The field centre for the Johan Sverdrup field in the first phase will consist of four installations. They are installed on steel jackets and will be linked by bridges. The water depth is approximately 120 metres.
Has all the processing capacity for the entire field centre in Phase 1. Separation and injection systems. Gas, oil and injection water are transported by pipeline to a riser platform. Designed for a capacity of 315,000 barrels of oil equivalents, but might process up to 380,000 barrels of oil equivalents. The platform deck has three modules with two separation trains for oil and gas separation, cleaning of produced water, gas treatment and utility systems. Supported by an eight-leg steel jacket. The platform deck is 100 metres long and 23 metres wide, and the weight is estimated at 23,000 tonnes.
The field centre is planned developed with an integrated drilling facility. This concept was selected on the basis of seabed conditions and the number of wells from the field centre. The platform deck consists of 48 slots, well intervention deck and manifolds. Supported by an eight-leg steel jacket. Predrilling is performed by a semi-submersible drilling rig through a predrilling template. The estimated weight is 15,000 tonnes dry weight. Size: 40 metres x 83 metres.
This is the centre for export of processed oil and gas, as well as the centre for incoming volumes from future tie-backs from satellite fields. The platform is designed with between 40 to 50 risers and J-tubes. Water injection and oil export pumps are also localised here. The platform has a converter module (DC/AC) for power from shore. In the first phase, the platform consists of three modules. Large sections of the weather decks on these modules have been designed so as to enable future installation of EOR (enhanced oil recovery) modules and/or handle increased production from future development phases. The dry weight of the platform deck is approximately 19,000 tonnes in the first phase and is ca. 125 metres long and 30 metres wide.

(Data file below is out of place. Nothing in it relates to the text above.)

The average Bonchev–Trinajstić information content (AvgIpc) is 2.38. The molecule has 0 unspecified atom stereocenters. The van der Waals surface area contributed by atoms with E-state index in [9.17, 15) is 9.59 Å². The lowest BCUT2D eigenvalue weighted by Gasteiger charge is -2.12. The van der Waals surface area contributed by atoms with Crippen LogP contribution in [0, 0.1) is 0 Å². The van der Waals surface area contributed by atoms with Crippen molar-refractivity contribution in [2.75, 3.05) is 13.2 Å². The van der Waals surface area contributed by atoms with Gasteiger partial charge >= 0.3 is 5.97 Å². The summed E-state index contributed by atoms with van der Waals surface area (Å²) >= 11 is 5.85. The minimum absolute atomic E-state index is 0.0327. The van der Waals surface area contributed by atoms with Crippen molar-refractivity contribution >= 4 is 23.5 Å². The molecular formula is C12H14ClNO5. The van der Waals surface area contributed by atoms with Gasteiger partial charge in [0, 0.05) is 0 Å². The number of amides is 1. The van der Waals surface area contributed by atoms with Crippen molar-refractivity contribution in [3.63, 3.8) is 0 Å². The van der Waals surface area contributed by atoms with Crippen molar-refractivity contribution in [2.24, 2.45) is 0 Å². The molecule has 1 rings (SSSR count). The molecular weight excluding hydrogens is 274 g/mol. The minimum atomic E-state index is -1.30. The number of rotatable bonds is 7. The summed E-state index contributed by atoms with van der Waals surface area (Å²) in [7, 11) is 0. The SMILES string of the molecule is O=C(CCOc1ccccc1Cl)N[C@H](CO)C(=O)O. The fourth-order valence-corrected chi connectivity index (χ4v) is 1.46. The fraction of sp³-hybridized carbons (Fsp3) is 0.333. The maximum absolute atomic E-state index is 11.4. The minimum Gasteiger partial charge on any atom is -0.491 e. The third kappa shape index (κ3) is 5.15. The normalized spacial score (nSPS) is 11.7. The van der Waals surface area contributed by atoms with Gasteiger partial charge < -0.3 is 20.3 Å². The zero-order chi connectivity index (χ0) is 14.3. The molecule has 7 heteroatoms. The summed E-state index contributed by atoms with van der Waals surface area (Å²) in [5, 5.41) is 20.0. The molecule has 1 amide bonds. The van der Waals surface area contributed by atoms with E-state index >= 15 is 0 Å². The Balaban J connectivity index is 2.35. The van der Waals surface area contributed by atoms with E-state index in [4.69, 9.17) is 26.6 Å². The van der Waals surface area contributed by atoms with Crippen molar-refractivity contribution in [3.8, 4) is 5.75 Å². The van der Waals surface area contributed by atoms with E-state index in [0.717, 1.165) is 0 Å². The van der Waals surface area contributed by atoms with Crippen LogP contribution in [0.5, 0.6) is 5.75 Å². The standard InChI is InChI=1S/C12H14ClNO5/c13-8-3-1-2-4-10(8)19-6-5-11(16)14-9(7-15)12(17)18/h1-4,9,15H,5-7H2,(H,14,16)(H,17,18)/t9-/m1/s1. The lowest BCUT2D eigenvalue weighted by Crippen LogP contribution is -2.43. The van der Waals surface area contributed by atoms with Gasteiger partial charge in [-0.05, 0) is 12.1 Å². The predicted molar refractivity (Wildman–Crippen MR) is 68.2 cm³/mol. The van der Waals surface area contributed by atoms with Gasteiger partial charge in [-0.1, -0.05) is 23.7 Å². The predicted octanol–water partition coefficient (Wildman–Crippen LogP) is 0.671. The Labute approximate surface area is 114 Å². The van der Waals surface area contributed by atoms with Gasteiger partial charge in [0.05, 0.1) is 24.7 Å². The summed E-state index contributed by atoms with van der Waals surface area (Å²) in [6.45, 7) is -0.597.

The platform deck consists of the living quarter itself, with 450 cabins, control room and utility/control system. The helideck and lifeboats are also localised here. The size is 85 x 28 metres, and it is supported by a four-leg steel jacket. The weight is approximately 16,500 tons.
The oil will be transported to the Mongstad terminal in the county of Hordaland by a 274 km long, 36-inch diameter pipeline. The project includes transportation to shore and alignment and modifications to the Mongstad terminal.
The gas will be transported to Kårstø in the county of Rogaland for processing and onward transportation. The pipeline will be 165 km long, with an 18-inch diameter. It will be tied into the Statpipe system by means of a subsea tie-back (hot tap). The tie-back point is located approximately 10 km west of Karmøy.
The field contains volumes estimated to between 1.8 to 2.9 billion barrels of oil equivalents for the entire field. The reservoir spans more than 200 square kilometres. The reservoir is at a depth of approximately 1,800 – 1,900 metres below the sea floor. The reservoir properties are very good and characterised by good flow properties. Normal pressure and normal temperature (hydrostatic). Requires pressure support from water injection.